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The Postville Raids: Ordinary (Non-Wingnut) Americans Stand Up To Abuses

The word is starting to spread that what happened last month in Postville, Iowa, was much more than a mere immigration raid. A line was crossed by the federal government, and the citizens who saw it firsthand have decided to stand up.

And this time, it appears that Congress is paying attention too.

Over a thousand people jammed the streets of Postville on Sunday to demand an end to raids like the one that tore through their little town. Many of them were there to call on a delegation of visiting congressmen to take that message back to the Beltway:

Postville Mayor Robert Penrod told the congressmen to take the message back to Washington that immigration raids do not work.

"This raid did nothing for this community," he said. "It downgraded us substantially. It caused people to suffer, and it caused our reputation to suffer clear across the country."

The congressmen — Reps. Luis Gutierrez, D-Ill., Albio Sires, D-N.J., and Joe Baca, D-Calif. – were all members of the Congressional Hispanic Caucus, and were clearly sympathetic.

In the meantime, the House Judiciary Committee’s subcommittee on Immigration, Citizenship, Refugees, Border Security, and International Law held a hearing on the Postville raids last week. I’ll be discussing that in more detail soon, but suffice to say that the Kafkaesque travesty of justice that the raids produced – not to mention the raid’s potential interference with an investigation into labor improprieties by the meatpacker who employed these Latinos – may yet get the full airing they deserve.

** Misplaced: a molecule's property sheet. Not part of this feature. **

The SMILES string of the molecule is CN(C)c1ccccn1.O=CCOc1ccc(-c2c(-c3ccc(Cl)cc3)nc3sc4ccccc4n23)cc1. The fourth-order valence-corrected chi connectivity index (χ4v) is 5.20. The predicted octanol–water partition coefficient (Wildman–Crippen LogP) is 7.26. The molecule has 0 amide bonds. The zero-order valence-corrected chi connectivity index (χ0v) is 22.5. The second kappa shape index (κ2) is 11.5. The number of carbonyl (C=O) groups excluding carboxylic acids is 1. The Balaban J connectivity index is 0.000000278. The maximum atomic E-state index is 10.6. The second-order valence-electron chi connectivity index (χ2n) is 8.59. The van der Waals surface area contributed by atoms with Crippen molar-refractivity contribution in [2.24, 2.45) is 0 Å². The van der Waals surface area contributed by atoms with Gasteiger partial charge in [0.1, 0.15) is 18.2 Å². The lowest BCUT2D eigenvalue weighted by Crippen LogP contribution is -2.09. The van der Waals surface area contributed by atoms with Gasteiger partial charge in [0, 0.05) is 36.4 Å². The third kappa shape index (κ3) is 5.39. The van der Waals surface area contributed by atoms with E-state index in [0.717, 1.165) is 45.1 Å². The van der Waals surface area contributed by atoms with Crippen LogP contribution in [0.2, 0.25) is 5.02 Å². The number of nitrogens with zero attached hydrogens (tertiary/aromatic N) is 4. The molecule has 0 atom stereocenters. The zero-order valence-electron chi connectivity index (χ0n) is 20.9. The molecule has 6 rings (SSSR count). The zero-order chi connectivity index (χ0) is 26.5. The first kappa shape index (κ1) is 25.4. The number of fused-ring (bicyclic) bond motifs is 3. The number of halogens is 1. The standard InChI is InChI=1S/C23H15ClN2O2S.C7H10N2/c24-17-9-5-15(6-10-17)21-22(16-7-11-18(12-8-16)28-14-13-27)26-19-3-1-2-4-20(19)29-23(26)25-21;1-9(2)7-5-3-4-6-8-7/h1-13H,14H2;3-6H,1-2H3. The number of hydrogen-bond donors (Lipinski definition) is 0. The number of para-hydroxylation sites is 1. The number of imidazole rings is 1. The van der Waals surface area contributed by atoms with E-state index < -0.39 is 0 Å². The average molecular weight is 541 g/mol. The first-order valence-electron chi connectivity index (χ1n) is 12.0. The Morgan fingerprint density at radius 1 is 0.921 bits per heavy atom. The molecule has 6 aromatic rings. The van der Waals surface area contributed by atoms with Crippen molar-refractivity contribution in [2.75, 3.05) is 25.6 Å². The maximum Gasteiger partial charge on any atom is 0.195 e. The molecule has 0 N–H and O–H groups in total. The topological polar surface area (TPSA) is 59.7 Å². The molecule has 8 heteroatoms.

Meanwhile, I was particularly taken by this story about a couple from Wisconsin who felt compelled to come to Iowa to take part:

“I believe it is a moral imperative for us to be here,” John said. “I think our government is standing opposite communities and business with their current stance on immigration. It use to be that this nation was a melting pot — that everyone came together and gave up their cultural identities. Many are no longer willing to completely do that and both sides must adapt. Business knows this. I mean, look at product instruction sheets printed in so many different languages. Communities understand this. Look at how our communities have come to embrace and celebrate the differences between cultures. Our government does not understand this.”

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David Neiwert

David Neiwert

David Neiwert is the managing editor of Firedoglake. He's a freelance journalist based in Seattle and the author/editor of the blog Orcinus. He also is the author of Strawberry Days: How Internment Destroyed a Japanese American Community (Palgrave/St. Martin's Press, June 2005), as well as Death on the Fourth of July: The Story of a Killing, a Trial, and Hate Crime in America (Palgrave/St. Martin's, 2004), and In God's Country: The Patriot Movement and the Pacific Northwest (1999, WSU Press). His reportage for on domestic terrorism won the National Press Club Award for Distinguished Online Journalism in 2000.